As you may or may not know, Monday August 25th isn’t just the first day of the new school year. It’s also the 66th Annual Primetime Emmy awards show. Every year there are countless award shows ranging from everything to the glamorous Golden Globes to the fun-filled MTV Music Awards. And, even though the award show is always highly anticipated, it could be argued that what people really tune in for is the red carpet.
If you read my blogs last year, you know that I’ve talked about the difficulties female celebrities have faced on the red carpet before. Instead of being asked how they prepared for an Emmy-nominated role or what it was like working with other talented actors, female celebrities often are only asked about their appearances. Whether it’s who designed their dresses or who did their makeup, women clearly aren’t thought of in the same manner as male celebrities. Unfortunately, it’s an issue that has persisted throughout the years despite resistance from female celebrities.
E! News in particular is especially guilty of reducing female celebrities to physical appearance. Instead of the usual celebrity interview where a reporter asks a woman about her clothing or hair, E! has taken a step further by using a camera known as the “Glam Cam”. The Glam Cam is a camera that pans over female celebrities from head to toe. Even though women have called out the use of the Glam Cam as sexist, it still seems to be a popular camera angle on the red carpet. Just last year, Cate Blanchett was subjected to the Glam Cam and asked the cameraman on air if he did the same thing to “the guys”.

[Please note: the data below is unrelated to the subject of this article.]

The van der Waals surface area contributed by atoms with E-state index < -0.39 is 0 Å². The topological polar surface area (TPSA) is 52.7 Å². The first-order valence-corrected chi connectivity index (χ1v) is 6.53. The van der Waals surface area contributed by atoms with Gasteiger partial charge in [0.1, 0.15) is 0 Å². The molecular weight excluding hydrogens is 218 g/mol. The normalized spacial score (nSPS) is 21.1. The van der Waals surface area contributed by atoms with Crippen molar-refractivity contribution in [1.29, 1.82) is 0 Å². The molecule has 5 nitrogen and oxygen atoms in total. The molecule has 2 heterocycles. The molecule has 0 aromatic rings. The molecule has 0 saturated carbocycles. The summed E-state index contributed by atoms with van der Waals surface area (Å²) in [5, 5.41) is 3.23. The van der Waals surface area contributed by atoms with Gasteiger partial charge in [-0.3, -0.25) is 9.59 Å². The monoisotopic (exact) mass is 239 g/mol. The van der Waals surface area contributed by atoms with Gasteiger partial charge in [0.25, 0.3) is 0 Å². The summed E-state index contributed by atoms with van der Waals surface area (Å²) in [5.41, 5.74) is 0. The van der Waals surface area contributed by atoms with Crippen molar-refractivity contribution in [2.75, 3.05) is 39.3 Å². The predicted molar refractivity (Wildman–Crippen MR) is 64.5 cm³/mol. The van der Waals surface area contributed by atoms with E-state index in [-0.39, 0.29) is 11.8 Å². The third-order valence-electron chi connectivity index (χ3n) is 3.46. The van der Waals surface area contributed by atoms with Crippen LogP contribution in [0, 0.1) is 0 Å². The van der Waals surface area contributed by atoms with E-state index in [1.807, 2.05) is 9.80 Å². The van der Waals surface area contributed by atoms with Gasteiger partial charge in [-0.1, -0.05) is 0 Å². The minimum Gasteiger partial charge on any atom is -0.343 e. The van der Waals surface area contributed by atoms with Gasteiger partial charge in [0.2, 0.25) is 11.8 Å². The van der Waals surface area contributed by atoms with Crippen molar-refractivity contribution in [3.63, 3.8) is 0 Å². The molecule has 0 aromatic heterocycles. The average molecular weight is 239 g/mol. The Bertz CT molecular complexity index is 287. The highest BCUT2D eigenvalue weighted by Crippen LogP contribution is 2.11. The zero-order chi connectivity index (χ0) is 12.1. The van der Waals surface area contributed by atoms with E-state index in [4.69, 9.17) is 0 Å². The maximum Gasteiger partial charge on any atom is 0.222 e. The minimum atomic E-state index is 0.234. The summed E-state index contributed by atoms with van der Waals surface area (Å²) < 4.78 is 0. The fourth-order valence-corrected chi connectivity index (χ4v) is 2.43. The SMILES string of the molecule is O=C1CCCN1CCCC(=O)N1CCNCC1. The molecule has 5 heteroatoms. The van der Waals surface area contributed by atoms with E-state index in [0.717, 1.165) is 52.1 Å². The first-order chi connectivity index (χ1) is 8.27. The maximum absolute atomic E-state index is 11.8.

Although, this year, one organization is calling for a change in how female celebrities are seen and heard on the red carpet. The Representation Project, formerly Miss Representation, has created a campaign called #AskHerMore. The #AskHerMore campaign aims to get reporters to ask female celebrities about more than their appearance because, believe it or not, they have just as much to offer as males. This year however, The Representation Project is asking viewers at home to get involved. On their website, therepresenationproject.org, the organization has put together a list of reporters’ Twitter handles so that viewers can live tweet at them to remind them to ask about more than makeup. Reporters on the list include Giuliana Rancic, Ross Matthews, Kelly Osbourne, and Ryan Seacrest, just to name a few. If you would like to join in the action and tweet alongside the Representation Project, you can find out how by visiting their website and clicking on the blogs tab to see the list. The 66th Annual Primetime Emmy Awards air Monday at 8pm ET, Red Carpet coverage begins at 6pm ET.
As hard as it is for reporters to believe, female celebrities have a lot to say and have just as much talent as their male counterparts. Even though there are separate categories for best actor and best actress, talent isn’t something that is sex or gender specific. Women deserve to be asked about more than their appearance because frankly, they, and women everywhere, deserve to be recognized not simply for their beauty but for their outstanding achievements in their work as well.